|What a wonderful book! Beautiful, lyrical, writing. I found myself actually reading the descriptions of the countryside with care (I usually skim long descriptions as I find them boring) because they were so beautiful and so evocative of mood and place. The book tells Harry’s story as anchored in two time periods: just after WWII when he and his brothers try to save the family hall from ruin and towards the end of his life. There is a compelling story of Harry’s great love – which happens to be his brother’s wife – and the many relationships between family and friends across Harry’s lifetime. Characters are both appealing and painted in depth. However, what I loved most about this book were the ubiquitous musical themes. Harry is a song collector – from childhood he has collected old songs from locals and captures them in writing to keep them from disappearing forever. He becomes a composer and winds both these songs and feelings for the land into his compositions. His grandson turns out to be a musical prodigy on the piano and there are many compelling sections in the story that address this. All in all, a book that grabbed my attention, didn’t let go, and kept me thinking for days after I finished. Highly recommended! (less)|
The latest Maisie Dobbs book (the 12th in the series) is every bit as captivating as the earlier books, after a couple of somewhat disappointing titles. Maisie is back on her home turf, tackling a set of disturbing murders that are rooted in events from the first world war even as England declares itself at war with Germany on the eve of the second world war. Winspear perfectly captures the mood of the time – children being evacuated, schools converted to hospitals and barracks, gas masks always at the ready, and the younger generation excited about enlisting while the older generation, still recovering from the losses of the first war, despair. I love the way the series has progressed through history, drawing from historical events to provide the motivations for crimes and I love her characters who feel like old friends.
A perfect book. The story of a family – a real family – and the gentle unfolding of all of their lives. There are no major traumatic plot devices, just the very real and sometimes intentional events in anyone’s life. Their characters are drawn out in great detail with particular care to elaborate on their relationships with each other. I appreciated the lack of heavy handed messages – I could extract my own learning and make my own judgement based on my own values and perceptions. Each character had their own, presented in their own sections. We get to see, hear, and feel them all. Takes place in Portola Valley which was an extra bit of fun for me!
I’ve seen Jo Walton books – mostly in the sci-fi sections – a lot and never before went to pick them up. Seeing her speak on the Literary Tastes panel at ALA encouraged me to read the giveaway book – My Real Children. This book won the RUSA Reading List genre award for Women’s Fiction. Jo seemed a little surprised to be winning in that particular category but took it well. She talked about doing a lot of crossover fiction – fiction that crosses genres – in this case an alternative history that focuses on women and issues of interest to women (which is different than Women’s Issues with capital letters). This book was interesting to read – I like her clean narrative style. It didn’t have the emotional depth that I look for in fiction. It read like a wikipedia entry – many things to interest the brain but nothing that evokes feeling. I’m OK with this, but I miss the empathy. The plot revolves a woman sliding into dementia who remembers living two distinctly different lives that forked from a single decision about whether or not to marry a specific man. Jo handles this cleanly and does a great job of portraying these different worlds. There is a little bit of discussion as to how this one decision of one woman could have had such an impact on world events, but frankly I found that a bit hand-wavy and disappointing. Still, a good, imaginative exploration of some possible results of the decisions we make every day.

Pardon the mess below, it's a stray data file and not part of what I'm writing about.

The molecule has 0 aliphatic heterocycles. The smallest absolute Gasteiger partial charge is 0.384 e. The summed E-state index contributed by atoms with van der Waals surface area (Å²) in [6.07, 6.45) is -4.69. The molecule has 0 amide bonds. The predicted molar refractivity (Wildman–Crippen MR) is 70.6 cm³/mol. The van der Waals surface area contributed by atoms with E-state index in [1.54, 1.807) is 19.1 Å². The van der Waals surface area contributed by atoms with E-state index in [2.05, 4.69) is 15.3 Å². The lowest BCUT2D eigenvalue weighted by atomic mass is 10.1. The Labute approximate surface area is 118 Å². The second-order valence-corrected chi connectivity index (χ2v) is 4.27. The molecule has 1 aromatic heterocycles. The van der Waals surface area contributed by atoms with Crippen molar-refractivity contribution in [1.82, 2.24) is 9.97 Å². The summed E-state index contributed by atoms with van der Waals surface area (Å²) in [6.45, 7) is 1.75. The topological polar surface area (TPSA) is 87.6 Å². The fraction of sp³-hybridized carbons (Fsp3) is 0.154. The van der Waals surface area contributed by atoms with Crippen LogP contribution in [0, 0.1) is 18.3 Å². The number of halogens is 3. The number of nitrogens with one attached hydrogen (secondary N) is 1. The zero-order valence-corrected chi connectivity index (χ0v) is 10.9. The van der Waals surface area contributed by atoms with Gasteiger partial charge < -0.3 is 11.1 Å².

It’s so hot these days that I couldn’t handle anything that required thought so I picked up a cozy mystery from my ALA haul. Deadly Desires at Honeychurch Hall by Hannah Dennison. Readable, ok characters, a little stupid. It’s a little irritating that much is being made of a kind of connection to “Downton Abbey” but it’s really a tenuous connection at best. A manor house figures not too prominently in the story and a young girl takes a position as a maid in the house in order to better prepare herself for an audition for the Downton Abbey series. That’s it! Pleasant enough read if you like cozies. Didn’t stress me out before bedtime 🙂
I’ve owned this blog for multiple years now and am only now managing to make an entry – always hard to get started but perhaps it will come fast and furious now that I’m going! Fresh from two days of the American Library Association (ALA) annual conference in San Francisco. My shelf freshly stocked with ARCs and new titles. Already finished the first one: Crooked Heart by Lissa Evans. I loved it! Grabbed me right away with an opening scene of a ten-year-old boy in pre-WWII London worrying over his elderly godmother and guardian who was slowly losing her cognitive faculties. The novel meanders from there – as life tends to do – exploring characters as they wander down surprising tracks, learning about themselves as they make do with what they have and the opportunities they create for themselves in their chaotic world. I hadn’t heard of Lissa Evans before – she has written books for both adults and children, some of which have been shortlisted for various prizes, but this is her first book to be published in the U.S. Thank you Harper Collins!